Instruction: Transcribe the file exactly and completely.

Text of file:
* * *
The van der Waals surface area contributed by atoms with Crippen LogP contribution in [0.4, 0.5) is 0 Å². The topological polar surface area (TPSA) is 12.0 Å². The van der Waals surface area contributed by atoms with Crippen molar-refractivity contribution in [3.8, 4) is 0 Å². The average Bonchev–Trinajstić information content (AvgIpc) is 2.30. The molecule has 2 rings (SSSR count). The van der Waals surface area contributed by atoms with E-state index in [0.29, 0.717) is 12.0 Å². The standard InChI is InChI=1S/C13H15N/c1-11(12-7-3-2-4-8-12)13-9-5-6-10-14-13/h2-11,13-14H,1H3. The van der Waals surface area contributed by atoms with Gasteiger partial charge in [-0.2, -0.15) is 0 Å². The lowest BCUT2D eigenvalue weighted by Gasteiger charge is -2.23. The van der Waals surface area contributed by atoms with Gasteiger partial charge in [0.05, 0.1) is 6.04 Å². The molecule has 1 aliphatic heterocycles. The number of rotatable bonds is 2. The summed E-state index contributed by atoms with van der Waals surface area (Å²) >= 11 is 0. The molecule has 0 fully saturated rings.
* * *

The van der Waals surface area contributed by atoms with Crippen LogP contribution in [0.4, 0.5) is 0 Å². The topological polar surface area (TPSA) is 12.0 Å². The van der Waals surface area contributed by atoms with Crippen molar-refractivity contribution in [3.8, 4) is 0 Å². The average Bonchev–Trinajstić information content (AvgIpc) is 2.30. The molecule has 2 rings (SSSR count). The van der Waals surface area contributed by atoms with E-state index in [0.29, 0.717) is 12.0 Å². The standard InChI is InChI=1S/C13H15N/c1-11(12-7-3-2-4-8-12)13-9-5-6-10-14-13/h2-11,13-14H,1H3. The van der Waals surface area contributed by atoms with Gasteiger partial charge in [-0.2, -0.15) is 0 Å². The lowest BCUT2D eigenvalue weighted by Gasteiger charge is -2.23. The van der Waals surface area contributed by atoms with Gasteiger partial charge in [0.05, 0.1) is 6.04 Å². The molecule has 1 aliphatic heterocycles. The number of rotatable bonds is 2. The summed E-state index contributed by atoms with van der Waals surface area (Å²) >= 11 is 0. The molecule has 0 fully saturated rings.